Fighting landslides is dangerous work, but help from space is on its way. Recent testing in Italy has shown that the four-tonne Roboclimber can secure slopes without endangering human lives, thanks to innovations from Europe’s space programmes.
"It was amazing to see how easily this huge robot managed to operate on a very steep slope to secure a rocky mountain wall,” said Guglielmo Berlasso, Director of the Civil Protection Office in the Friuli-Venezia Giulia region in Italy, where the demonstration took place.
Landslides are a big problem in Italy. More than 400 take place each year causing an estimated €1200 million of damage and often deaths. In the 20th century 5939 people were declared dead or missing due to landslides. Alfredo Sandovar from the European Commission was also present at the Roboclimber demonstration and expressed his great satisfaction with the results. “We are aware of the big dimension of this problem which is why we decided to finance this project,” he said. The setting for the first field demonstration of Roboclimber, one of the largest robots in the world, was the beautiful valley of Alta Val Torre, 25 km north of Udine in the Friuli-Venezia Giulia region of Italy. The mayor of Lusevera selected a near-vertical 30-metrer high rocky wall – similar to a possible landslide location – to enable the Roboclimber to be tested to the full.
New Video Camera Released Featuring Ultra-High-Speed CMOS Image Sensor Developed At Tohoku University
11.08.2015 | Tohoku University
Safe motorcycle helmets – made of carrot fibers?
06.08.2015 | Empa - Eidgenössische Materialprüfungs- und Forschungsanstalt
Today, plants and microorganisms are heavily used for the production of medicinal products. The production of biopharmaceuticals in plants, also referred to as “Molecular Pharming”, represents a continuously growing field of plant biotechnology. Preferred host organisms include yeast and crop plants, such as maize and potato – plants with high demands. With the help of a special algal strain, the research team of Prof. Ralph Bock at the Max Planck Institute of Molecular Plant Physiology in Potsdam strives to develop a more efficient and resource-saving system for the production of medicines and vaccines. They tested its practicality by synthesizing a component of a potential AIDS vaccine.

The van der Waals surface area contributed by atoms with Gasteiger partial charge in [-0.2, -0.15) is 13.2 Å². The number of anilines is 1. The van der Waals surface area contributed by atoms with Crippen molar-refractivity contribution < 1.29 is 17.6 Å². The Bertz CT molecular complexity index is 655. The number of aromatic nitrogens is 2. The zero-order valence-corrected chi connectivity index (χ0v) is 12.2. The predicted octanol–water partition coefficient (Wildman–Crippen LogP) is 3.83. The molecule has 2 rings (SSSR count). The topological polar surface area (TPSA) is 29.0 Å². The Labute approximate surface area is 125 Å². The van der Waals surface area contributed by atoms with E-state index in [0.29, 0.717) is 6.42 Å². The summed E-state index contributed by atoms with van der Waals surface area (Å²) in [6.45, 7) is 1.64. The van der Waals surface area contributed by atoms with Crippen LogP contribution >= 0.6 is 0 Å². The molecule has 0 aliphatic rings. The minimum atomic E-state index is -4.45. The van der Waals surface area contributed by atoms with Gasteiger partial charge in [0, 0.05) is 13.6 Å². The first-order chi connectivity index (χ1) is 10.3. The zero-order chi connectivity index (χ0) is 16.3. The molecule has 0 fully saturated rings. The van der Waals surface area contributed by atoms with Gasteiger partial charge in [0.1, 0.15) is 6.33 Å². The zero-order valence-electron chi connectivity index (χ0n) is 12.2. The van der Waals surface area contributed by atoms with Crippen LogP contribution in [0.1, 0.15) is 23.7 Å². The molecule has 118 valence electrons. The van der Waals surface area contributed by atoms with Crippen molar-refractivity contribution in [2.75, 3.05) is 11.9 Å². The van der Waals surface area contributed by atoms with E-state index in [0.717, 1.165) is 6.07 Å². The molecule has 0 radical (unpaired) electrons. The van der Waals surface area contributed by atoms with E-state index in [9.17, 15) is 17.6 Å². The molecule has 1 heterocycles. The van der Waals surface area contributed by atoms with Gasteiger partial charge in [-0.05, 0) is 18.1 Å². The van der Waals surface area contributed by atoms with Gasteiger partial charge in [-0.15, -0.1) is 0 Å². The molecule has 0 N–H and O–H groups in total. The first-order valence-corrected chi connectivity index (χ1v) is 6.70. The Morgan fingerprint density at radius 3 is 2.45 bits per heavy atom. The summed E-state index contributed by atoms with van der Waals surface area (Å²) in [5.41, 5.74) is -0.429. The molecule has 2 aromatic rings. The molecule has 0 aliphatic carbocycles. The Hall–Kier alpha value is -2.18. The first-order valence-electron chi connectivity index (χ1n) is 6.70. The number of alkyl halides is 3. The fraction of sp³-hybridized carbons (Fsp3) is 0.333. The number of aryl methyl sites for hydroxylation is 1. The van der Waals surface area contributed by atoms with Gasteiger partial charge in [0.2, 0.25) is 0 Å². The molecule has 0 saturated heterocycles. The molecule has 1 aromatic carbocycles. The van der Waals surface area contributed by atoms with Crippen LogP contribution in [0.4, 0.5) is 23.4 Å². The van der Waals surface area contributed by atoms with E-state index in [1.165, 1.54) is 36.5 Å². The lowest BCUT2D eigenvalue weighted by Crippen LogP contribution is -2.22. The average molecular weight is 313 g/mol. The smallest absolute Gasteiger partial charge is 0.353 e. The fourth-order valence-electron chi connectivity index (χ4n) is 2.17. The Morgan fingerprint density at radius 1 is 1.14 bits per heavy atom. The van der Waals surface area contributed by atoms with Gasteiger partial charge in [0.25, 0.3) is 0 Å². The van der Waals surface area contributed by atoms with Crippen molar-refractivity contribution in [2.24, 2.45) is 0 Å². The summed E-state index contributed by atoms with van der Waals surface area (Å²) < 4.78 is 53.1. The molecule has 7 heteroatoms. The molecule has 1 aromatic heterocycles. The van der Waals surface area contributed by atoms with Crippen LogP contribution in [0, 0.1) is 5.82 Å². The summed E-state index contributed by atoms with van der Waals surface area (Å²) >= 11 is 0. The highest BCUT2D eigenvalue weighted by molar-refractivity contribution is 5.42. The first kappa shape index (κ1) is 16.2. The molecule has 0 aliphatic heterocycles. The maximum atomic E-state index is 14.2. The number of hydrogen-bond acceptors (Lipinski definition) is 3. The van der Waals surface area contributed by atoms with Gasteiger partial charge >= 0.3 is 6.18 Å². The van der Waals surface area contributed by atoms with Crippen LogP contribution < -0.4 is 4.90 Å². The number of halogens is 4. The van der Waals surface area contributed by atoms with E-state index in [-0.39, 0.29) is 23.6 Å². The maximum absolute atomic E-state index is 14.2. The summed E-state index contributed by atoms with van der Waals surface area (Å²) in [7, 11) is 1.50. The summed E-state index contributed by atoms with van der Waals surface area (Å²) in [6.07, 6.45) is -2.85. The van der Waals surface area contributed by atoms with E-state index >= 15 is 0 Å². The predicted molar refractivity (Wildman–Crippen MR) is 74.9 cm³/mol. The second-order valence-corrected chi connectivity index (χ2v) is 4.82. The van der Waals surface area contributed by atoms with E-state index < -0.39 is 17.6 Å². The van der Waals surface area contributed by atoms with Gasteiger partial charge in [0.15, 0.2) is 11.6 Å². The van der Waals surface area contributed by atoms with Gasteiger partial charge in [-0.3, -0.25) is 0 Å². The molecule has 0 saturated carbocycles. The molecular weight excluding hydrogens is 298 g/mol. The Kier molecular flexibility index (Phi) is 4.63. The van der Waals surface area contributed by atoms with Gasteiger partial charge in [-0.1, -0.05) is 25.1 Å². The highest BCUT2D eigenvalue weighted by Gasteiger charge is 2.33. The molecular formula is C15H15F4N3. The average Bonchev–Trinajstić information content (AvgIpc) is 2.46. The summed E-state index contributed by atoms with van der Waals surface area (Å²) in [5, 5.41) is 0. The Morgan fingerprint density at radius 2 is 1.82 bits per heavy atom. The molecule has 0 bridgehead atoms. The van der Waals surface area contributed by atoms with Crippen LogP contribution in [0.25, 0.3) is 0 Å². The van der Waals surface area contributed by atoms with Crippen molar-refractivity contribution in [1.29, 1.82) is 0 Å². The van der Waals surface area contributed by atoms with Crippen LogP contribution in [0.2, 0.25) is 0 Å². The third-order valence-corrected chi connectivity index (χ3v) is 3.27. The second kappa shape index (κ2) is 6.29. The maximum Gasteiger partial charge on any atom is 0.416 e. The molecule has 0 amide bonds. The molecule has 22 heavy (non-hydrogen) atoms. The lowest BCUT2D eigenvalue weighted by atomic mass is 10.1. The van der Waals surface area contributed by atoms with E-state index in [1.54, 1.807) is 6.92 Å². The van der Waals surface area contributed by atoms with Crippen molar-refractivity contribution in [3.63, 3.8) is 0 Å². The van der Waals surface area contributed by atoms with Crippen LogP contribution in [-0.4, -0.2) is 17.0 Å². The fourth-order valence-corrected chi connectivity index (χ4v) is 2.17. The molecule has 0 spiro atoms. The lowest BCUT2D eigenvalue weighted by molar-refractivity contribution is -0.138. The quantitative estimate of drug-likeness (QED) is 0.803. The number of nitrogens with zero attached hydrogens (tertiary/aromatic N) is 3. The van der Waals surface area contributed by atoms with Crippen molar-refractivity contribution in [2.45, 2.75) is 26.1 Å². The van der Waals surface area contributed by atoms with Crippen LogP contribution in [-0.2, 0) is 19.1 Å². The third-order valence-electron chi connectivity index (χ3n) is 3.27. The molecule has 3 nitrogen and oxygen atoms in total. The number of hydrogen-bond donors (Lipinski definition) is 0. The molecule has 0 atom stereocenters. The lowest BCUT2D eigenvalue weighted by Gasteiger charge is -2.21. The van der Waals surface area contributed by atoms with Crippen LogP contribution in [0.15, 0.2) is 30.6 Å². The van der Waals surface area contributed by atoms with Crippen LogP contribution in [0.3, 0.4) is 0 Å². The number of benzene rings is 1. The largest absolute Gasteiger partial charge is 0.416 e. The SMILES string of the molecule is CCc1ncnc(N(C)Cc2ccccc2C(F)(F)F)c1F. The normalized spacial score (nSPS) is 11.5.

The use of plants and microorganisms to produce pharmaceuticals is nothing new. In 1982, bacteria were genetically modified to produce human insulin, a drug...
Atomic clock experts from the Physikalisch-Technische Bundesanstalt (PTB) are the first research group in the world to have built an optical single-ion clock which attains an accuracy which had only been predicted theoretically so far. Their optical ytterbium clock achieved a relative systematic measurement uncertainty of 3 E-18. The results have been published in the current issue of the scientific journal "Physical Review Letters".
Atomic clock experts from the Physikalisch-Technische Bundesanstalt (PTB) are the first research group in the world to have built an optical single-ion clock...
The University of Würzburg has two new space projects in the pipeline which are concerned with the observation of planets and autonomous fault correction aboard satellites. The German Federal Ministry of Economic Affairs and Energy funds the projects with around 1.6 million euros.
Detecting tornadoes that sweep across Mars. Discovering meteors that fall to Earth. Investigating strange lightning that flashes from Earth's atmosphere into...
Physicists from Saarland University and the ESPCI in Paris have shown how liquids on solid surfaces can be made to slide over the surface a bit like a bobsleigh on ice. The key is to apply a coating at the boundary between the liquid and the surface that induces the liquid to slip. This results in an increase in the average flow velocity of the liquid and its throughput. This was demonstrated by studying the behaviour of droplets on surfaces with different coatings as they evolved into the equilibrium state. The results could prove useful in optimizing industrial processes, such as the extrusion of plastics.
The study has been published in the respected academic journal PNAS (Proceedings of the National Academy of Sciences of the United States of America).
Exceeding critical temperature limits in the Southern Ocean may cause the collapse of ice sheets and a sharp rise in sea levels
A future warming of the Southern Ocean caused by rising greenhouse gas concentrations in the atmosphere may severely disrupt the stability of the West...
12.02.2016 | Event News
09.02.2016 | Event News
02.02.2016 | Event News
12.02.2016 | Physics and Astronomy
12.02.2016 | Life Sciences
12.02.2016 | Medical Engineering